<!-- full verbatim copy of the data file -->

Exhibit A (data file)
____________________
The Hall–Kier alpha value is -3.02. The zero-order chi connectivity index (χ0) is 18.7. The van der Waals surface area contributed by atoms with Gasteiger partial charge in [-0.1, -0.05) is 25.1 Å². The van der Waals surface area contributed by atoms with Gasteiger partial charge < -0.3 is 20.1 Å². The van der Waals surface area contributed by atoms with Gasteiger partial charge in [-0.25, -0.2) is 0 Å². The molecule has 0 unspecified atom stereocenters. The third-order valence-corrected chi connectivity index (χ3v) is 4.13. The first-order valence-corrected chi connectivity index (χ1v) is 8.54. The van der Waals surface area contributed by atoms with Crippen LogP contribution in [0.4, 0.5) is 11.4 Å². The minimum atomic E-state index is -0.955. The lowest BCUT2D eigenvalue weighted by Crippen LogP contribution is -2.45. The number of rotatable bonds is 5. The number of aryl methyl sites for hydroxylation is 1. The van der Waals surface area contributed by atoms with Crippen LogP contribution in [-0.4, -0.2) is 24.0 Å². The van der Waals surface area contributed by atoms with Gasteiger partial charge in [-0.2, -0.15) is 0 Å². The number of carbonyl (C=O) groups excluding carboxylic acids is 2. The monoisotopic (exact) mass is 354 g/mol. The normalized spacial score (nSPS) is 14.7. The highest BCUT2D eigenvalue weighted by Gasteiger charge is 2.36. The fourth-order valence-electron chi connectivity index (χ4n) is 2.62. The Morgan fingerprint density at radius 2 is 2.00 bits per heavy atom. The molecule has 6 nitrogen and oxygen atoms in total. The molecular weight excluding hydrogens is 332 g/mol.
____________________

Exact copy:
The Hall–Kier alpha value is -3.02. The zero-order chi connectivity index (χ0) is 18.7. The van der Waals surface area contributed by atoms with Gasteiger partial charge in [-0.1, -0.05) is 25.1 Å². The van der Waals surface area contributed by atoms with Gasteiger partial charge < -0.3 is 20.1 Å². The van der Waals surface area contributed by atoms with Gasteiger partial charge in [-0.25, -0.2) is 0 Å². The molecule has 0 unspecified atom stereocenters. The third-order valence-corrected chi connectivity index (χ3v) is 4.13. The first-order valence-corrected chi connectivity index (χ1v) is 8.54. The van der Waals surface area contributed by atoms with Crippen LogP contribution in [0.4, 0.5) is 11.4 Å². The minimum atomic E-state index is -0.955. The lowest BCUT2D eigenvalue weighted by Crippen LogP contribution is -2.45. The number of rotatable bonds is 5. The number of aryl methyl sites for hydroxylation is 1. The van der Waals surface area contributed by atoms with Crippen LogP contribution in [-0.4, -0.2) is 24.0 Å². The van der Waals surface area contributed by atoms with Gasteiger partial charge in [-0.2, -0.15) is 0 Å². The number of carbonyl (C=O) groups excluding carboxylic acids is 2. The monoisotopic (exact) mass is 354 g/mol. The normalized spacial score (nSPS) is 14.7. The highest BCUT2D eigenvalue weighted by Gasteiger charge is 2.36. The fourth-order valence-electron chi connectivity index (χ4n) is 2.62. The Morgan fingerprint density at radius 2 is 2.00 bits per heavy atom. The molecule has 6 nitrogen and oxygen atoms in total. The molecular weight excluding hydrogens is 332 g/mol.